To effectively remove bias from decision-making and change real-world outcomes, we first have to understand the root cause of discrimination.
We can then design better systems and processes that reduce bias.
Yes, there may be some bad-faith actors who are explicitly biased - needless to say, these people should be removed from decision-making processes.
But pointing to individuals as the cause of widespread discrepancies in outcomes is as much as a cop-out as organizations blaming unconscious bias.
Rooting out a handful of bad apples isn’t going to have any measurable effect on outcomes.
The reality is: everyone is biased… but this doesn’t mean we don’t have a responsibility to address this bias.
Bias itself may be unconscious (at least for the most part) but organizations have to make a very conscious effort to remove this bias.
Changing outcomes by designing better processes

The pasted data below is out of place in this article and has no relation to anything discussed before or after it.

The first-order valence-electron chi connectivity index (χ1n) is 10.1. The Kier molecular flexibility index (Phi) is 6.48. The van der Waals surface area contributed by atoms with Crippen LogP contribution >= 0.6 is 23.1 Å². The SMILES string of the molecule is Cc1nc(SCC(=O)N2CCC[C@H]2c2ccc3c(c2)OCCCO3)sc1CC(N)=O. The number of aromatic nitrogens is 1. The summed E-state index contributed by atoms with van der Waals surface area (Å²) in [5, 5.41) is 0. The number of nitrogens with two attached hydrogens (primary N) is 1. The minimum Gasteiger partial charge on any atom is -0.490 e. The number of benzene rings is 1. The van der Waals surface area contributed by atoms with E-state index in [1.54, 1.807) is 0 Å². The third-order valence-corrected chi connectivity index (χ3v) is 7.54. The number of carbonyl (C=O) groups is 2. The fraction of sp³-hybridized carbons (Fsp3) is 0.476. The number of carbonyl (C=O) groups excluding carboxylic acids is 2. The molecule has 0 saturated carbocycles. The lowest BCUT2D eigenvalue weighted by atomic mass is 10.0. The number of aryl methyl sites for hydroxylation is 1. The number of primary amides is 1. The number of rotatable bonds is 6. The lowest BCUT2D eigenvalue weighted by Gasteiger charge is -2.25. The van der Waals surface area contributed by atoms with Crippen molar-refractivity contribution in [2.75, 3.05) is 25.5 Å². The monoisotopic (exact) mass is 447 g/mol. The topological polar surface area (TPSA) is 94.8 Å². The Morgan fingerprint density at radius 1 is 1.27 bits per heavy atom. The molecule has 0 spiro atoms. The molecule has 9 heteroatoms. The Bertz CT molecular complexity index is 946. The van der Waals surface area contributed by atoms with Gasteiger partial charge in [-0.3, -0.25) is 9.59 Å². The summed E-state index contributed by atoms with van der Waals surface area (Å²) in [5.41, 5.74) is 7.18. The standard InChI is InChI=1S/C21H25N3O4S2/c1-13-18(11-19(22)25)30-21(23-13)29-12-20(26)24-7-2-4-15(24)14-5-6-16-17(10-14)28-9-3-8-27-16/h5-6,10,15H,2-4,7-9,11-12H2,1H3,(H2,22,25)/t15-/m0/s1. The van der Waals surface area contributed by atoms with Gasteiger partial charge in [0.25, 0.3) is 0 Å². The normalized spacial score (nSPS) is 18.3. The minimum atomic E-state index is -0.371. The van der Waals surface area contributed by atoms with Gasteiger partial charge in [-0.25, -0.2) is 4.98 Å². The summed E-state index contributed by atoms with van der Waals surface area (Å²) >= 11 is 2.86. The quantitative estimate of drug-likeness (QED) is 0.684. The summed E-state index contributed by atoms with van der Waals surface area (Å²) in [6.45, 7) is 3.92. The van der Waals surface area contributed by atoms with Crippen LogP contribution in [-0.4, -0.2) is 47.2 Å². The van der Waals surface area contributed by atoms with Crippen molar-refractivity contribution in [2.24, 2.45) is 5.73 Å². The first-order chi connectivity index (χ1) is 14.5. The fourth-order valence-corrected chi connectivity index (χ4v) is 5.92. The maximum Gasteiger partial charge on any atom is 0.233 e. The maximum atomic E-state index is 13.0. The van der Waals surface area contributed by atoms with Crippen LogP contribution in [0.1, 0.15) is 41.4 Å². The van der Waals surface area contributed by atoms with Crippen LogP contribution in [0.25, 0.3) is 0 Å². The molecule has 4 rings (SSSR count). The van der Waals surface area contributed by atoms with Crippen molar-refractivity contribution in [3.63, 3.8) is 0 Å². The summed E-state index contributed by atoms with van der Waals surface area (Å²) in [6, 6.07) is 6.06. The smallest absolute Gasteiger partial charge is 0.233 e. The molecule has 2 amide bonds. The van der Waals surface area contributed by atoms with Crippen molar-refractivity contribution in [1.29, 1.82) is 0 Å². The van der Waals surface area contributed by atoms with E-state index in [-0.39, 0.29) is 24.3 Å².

Much of the backlash against the concept of unconscious bias is due to the ineffectiveness of unconscious bias training.
This kind of training doesn’t work for one simple reason: it’s near-impossible to debias humans.
A study of 829 companies over 31 years showed that bias training had no positive effects in the average workplace.
As you can see from the chart below, the companies focused on diversity training actually saw less diversity in terms of black women in management positions.
So if training isn’t effective, how can we combat bias?
Well, if we look at case studies of how bias has been successfully mitigated, it’s not by training it out of people, it’s by changing environments.
You can’t re-wire the human brain, but you can re-design the environment in which we make decisions - a concept known as ‘choice architecture’.